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2013 Subaru BRZ - The Definition Of A Driver’s Car - First Drive

Built right from the ground up.

Peter Tarach
Aug 13, 2012
Modp 1209 01+2013 subaru brz+cover Photo 1/5   |   2013 Subaru BRZ - The Definition Of A Driver’s Car - First Drive

By now you’ve undoubtedly read several reviews of the Subaru BRZ, and as every other journalist has said, this RWD sports coupe is worth its weight in gold. What they may not have mentioned, though, is the staggering amount of control the BRZ offers at the ragged edge of driving. I was able to test the limits (and beyond) of this razor-sharp two-door on arguably some of the most challenging roads ever built.

If you’ve ever been to and driven the paved tarmac in the southern French Alps, then you can attest to the statement above, but can you say you drove it in the perfect car for the task at a ridiculous pace that would soil most passengers’ pants?

I did (minus the pants soiling) and walked away with what I will argue is the best way to review any sports car.

A track is a controlled environment—after a lap or two you know what the corners look like and how the car behaves—but on twisty roads with elevation changes, blind corners, and road debris, the predictability of what’s ahead is unknown. Instead, you’re left to rely on the vehicle’s ability to react to your inputs.

This is where the BRZ truly shines. Forget the low center of gravity that rivals the Ferrari 458 Italia (an incredible feat on its own) or the lightning-quick short-throw shifter. Let’s even look past what I consider the perfect cockpit. With a low-slung seating position and small, 14.4-inch steering wheel, the BRZ’s immense controllability at the limit is what makes it such a special and superb sports car.

Confidence in your car is all important, and when it’s present it invokes a sense of ability to push harder, further than you thought possible. With the BRZ, it’s apparent the moment you drive the car that there’s little it can’t do for you. You’ll quickly run out of talent before you run out of car.

However, stomp on the gas pedal and the BRZ may seem underwhelming because the 200hp direct-injected flat-four boxer engine winds out to 7,300 rpm with little reason for excitement. In a straight line it leaves you wanting more, but when you begin to put it through its paces on mountainous roads, you realize the power output is well matched for the nimble 2,762-pound chassis.

Modp 1209 03+2013 subaru brz+frame Photo 2/5   |   Strip away everything and you’re left with a purpose-built rigid and responsive chassis.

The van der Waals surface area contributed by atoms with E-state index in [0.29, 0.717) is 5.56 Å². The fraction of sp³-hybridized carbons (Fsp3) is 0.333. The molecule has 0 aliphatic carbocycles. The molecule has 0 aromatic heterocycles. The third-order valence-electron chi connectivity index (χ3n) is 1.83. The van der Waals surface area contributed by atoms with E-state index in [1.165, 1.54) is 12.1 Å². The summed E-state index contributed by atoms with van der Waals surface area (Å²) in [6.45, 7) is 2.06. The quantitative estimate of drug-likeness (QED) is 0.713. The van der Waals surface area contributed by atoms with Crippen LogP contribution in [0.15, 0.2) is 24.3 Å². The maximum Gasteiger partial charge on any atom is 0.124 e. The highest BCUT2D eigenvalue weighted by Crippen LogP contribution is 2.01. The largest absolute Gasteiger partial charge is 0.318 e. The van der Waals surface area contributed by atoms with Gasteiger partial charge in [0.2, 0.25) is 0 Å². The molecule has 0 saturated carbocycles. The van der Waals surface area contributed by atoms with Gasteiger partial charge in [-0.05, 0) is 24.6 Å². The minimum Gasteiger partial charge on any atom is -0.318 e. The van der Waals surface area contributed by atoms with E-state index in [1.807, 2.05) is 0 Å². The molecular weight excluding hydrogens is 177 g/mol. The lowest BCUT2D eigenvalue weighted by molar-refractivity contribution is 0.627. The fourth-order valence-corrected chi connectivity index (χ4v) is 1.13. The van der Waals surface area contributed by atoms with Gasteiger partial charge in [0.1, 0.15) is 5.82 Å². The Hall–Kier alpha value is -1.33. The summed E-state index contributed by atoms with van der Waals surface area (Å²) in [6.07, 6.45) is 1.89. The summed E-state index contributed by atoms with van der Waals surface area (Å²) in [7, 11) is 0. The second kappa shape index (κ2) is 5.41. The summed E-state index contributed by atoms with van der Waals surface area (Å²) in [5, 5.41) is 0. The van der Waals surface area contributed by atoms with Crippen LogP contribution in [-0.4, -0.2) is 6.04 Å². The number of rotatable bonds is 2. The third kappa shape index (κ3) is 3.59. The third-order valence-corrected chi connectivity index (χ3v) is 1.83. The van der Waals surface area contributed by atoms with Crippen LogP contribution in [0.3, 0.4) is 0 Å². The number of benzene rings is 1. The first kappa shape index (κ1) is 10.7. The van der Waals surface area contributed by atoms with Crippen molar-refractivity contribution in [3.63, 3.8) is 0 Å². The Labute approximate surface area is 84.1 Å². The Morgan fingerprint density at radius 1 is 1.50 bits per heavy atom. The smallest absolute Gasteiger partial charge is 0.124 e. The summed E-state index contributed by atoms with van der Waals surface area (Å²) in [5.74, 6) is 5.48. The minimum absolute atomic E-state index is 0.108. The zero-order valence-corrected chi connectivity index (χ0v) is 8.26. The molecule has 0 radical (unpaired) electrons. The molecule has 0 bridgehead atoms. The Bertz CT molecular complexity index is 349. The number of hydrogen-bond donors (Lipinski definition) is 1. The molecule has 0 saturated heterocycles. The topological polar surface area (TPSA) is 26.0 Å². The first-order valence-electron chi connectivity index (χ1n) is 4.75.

The combination of MacPherson front strut and double-wishbone rear suspension, 215/45R17 summer performance tires, a rapid electronic steering rack, and properly reinforced frame are all key aspects underneath the handling brilliance of the BRZ.

Even if the engineers tried, I don’t think they could improve on the BRZ’s current steering feel and precision. Simply put, it is the best I have driven in any modern-day sports car (including exotics). The fact that it’s electric is even more impressive because most systems assisted by electric motors are numb, lacking feedback and liveliness.

The seats offer ample support for hard driving while still retaining a civility about them that won’t have you moaning about comfort on long trips. The rest of the interior is spartan, and while it may lack some aesthetic appeal, we mustn’t forget that this is a $25K automobile.

Once engaged in motion, the shifter, steering wheel, and three pedals work in a harmonious manner that lets one focus on the task of driving rather than fumbling with the inputs.

Add in an immediate, engaging, incisive brake pedal and whether it’s the mountain roads of the French Alps or the corkscrew at Laguna Seca, there’s little doubt the BRZ can handle most anything that is thrown at it.

In a world where overengineered and overly complicated automobiles are becoming common, it’s refreshing to see that there’s still hope for the true auto enthusiast. Less really is more with the BRZ; it’s smaller and lighter than almost anything that slightly resembles its competition. It is the first car in more than a decade to emphasize driver engagement over driving aids, and in doing so, the BRZ has cemented itself as the must-have for many years to come.

Specs & Details
'13 Subaru BRZ
Engine 2.0L naturally aspirated DOHC direct-injection flat-four
Horsepower 200 hp
Torque 151 lb-ft
Transmission Six-speed manual (six-speed automatic optional)
Price $25,495 base

By Peter Tarach
352 Articles

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